Video Smarts – When Video Rental Stores Still Existed

Years ago, before the age of smart TVs and video streaming, most people rented their movies at a video store. Here are a few rules I developed back in the day to have a better video rental experience.

To begin, my wife refused to accompany me to the videotape rental stores after a few trips. She claimed I had a love/hate relationship bordering on masochism when it came to trying to decide which movie to rent.

“The worst part,” she told me, “is when your eyes start to glaze over after a half hour of reading the backs of the tape boxes. I swear all you’re doing is seeing how much print there is. I don’t even think you read the descriptions.”

Technically, she was right. I didn’t read all the descriptions. But contrary to what my wife will tell you, that look on my face was one of thoughtful contemplation, not vacant stupidity. After having rented what must be several hundred videos since buying our first VCR, I found several common characteristics of those movies whose only redeeming quality was that the plastic case they came in could be recycled. I condensed these characteristics into my personal set of “Rules for Video Selection.”

If you applied the following guidelines faithfully as you browsed through the several thousand titles carried by those mega-video stores, you’d have substantially reduced the odds of taking home a movie that causes the sort of glazed-eye look previously described by my wife. Here they are.

Video Rental Rule Number One

Never rent a movie with a title you don’t recognize. If you’ve never heard of it, it will invariably be because it’s so embarrassingly bad that it either (a) was released direct to video upon completion, or (b) sent to video after a theatrical release lasting about as long as the lifespan of a housefly.

A word of caution here: it was important to not be fooled by the fact there may have been a few well-known stars in the cast. That simply meant they weren’t entirely successful in their efforts to have the film removed from distribution entirely. Unless your IQ was the same as the room temperature, you quickly learned that movies you’ve never heard of would almost without exception be as boring as seeing Fantasia for the third time.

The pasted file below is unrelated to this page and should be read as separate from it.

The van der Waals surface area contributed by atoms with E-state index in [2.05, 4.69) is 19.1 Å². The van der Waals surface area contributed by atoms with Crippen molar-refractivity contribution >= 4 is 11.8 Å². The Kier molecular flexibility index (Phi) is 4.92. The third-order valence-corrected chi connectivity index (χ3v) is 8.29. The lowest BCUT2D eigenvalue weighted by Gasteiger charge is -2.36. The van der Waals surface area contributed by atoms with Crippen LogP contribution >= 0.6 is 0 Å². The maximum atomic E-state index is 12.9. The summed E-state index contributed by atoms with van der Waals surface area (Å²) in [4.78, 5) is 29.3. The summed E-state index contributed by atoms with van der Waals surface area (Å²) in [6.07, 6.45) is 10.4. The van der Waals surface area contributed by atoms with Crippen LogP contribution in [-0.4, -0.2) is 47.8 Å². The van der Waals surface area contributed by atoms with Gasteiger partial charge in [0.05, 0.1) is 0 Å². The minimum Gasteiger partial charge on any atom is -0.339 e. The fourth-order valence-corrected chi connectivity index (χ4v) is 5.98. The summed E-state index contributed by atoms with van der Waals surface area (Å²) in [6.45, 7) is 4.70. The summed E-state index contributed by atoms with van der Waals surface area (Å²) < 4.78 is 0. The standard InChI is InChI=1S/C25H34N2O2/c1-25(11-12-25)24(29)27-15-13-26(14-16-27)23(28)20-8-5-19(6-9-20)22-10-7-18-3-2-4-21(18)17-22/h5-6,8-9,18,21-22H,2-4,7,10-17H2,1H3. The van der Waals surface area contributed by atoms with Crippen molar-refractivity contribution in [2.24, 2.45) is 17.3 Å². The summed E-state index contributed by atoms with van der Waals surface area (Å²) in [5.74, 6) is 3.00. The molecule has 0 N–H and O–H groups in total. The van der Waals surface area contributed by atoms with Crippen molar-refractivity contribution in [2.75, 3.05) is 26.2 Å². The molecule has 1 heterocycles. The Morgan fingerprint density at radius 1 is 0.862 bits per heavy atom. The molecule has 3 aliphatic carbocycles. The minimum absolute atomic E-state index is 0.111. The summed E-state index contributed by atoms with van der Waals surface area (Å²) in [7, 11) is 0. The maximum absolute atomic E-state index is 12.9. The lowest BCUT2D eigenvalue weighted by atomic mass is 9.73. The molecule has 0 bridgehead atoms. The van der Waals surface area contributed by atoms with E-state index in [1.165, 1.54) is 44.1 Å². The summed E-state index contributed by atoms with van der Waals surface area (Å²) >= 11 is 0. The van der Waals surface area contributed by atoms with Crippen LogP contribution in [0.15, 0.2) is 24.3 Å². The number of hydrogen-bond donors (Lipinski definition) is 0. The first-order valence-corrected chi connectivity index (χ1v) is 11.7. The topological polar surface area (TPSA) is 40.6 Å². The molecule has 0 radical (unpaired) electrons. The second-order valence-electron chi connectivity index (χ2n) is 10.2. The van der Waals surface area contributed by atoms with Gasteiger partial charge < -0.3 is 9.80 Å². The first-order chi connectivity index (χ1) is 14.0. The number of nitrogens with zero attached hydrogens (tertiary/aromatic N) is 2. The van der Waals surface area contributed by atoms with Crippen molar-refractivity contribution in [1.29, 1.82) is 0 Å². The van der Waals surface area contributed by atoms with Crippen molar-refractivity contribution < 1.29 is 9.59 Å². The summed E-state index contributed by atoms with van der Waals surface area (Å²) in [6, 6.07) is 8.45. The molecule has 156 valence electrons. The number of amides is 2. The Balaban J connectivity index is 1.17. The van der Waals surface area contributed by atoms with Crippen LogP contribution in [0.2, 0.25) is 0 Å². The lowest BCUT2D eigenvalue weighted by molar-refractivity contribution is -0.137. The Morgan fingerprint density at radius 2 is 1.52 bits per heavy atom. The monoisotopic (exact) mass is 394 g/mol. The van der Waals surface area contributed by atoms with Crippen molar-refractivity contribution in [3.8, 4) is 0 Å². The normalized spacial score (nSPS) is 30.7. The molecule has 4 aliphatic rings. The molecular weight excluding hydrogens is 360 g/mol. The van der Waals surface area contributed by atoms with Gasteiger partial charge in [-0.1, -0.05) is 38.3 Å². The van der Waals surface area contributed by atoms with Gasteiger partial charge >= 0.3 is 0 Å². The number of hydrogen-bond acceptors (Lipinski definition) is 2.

Video Rental Rule Number Two

Never rent a movie for which there are no critic’s quotes given. The complete absence of comments from any film critic means there was nothing positive to say about the movie. Undoubtedly there actually were plenty of critical remarks such as: “Devastatingly bad”, “Unbelievably dull”, or “A career-ending movie for the director”, but you won’t see these printed on the box.

Video Rental Rule Number Three

Never rent a movie with too much plot description on the box. Movies such as ET and Star Wars give brief descriptions that are eloquent in their simplicity. But if you paid close attention, you’d notice that movies following rule one or two try to compensate for the complete lack of plot coherency by giving it a flowery description peppered with plenty of adjectives.

They may even use critic’s comments out of context and the story thus becomes “Devastating”, “Unbelievable”, and “A career milestone for the director.” If the producers were really smart, they would have hired the person who wrote these video box descriptions to write the screenplay for their next movie. It would at least be creative.

Video Rental Rule Number Four

Never rent a “new release” which is still on the shelf after five p.m. on Saturday. Actually, if you followed rules one through three this would take care of most of these anyway, but occasionally you’d be tempted to disregard them just once for that new movie still on the shelf.

What you need to understand is that when it comes to knowing which movies are best used as fertilizer, the public grapevine is the fastest and most accurate communication method known. Look closely at the tape box and you’ll see the marks where other people have been touching it with ten-foot poles.

And so, armed with the above information, you would have been able to confidently stroll into your favorite video store, secure in the knowledge that you’d score a movie that has a high likelihood of keeping you awake and alert. You’d recognize it immediately. It would be the one with the title you’d been hearing about for months, loaded with glowing critical reviews, a plot description on the box consisting of 12 well-chosen words, and a rental history that the store attendant assured you included zero shelf time on Saturday nights.

Your only problem was finding it before your eyes glazed over.

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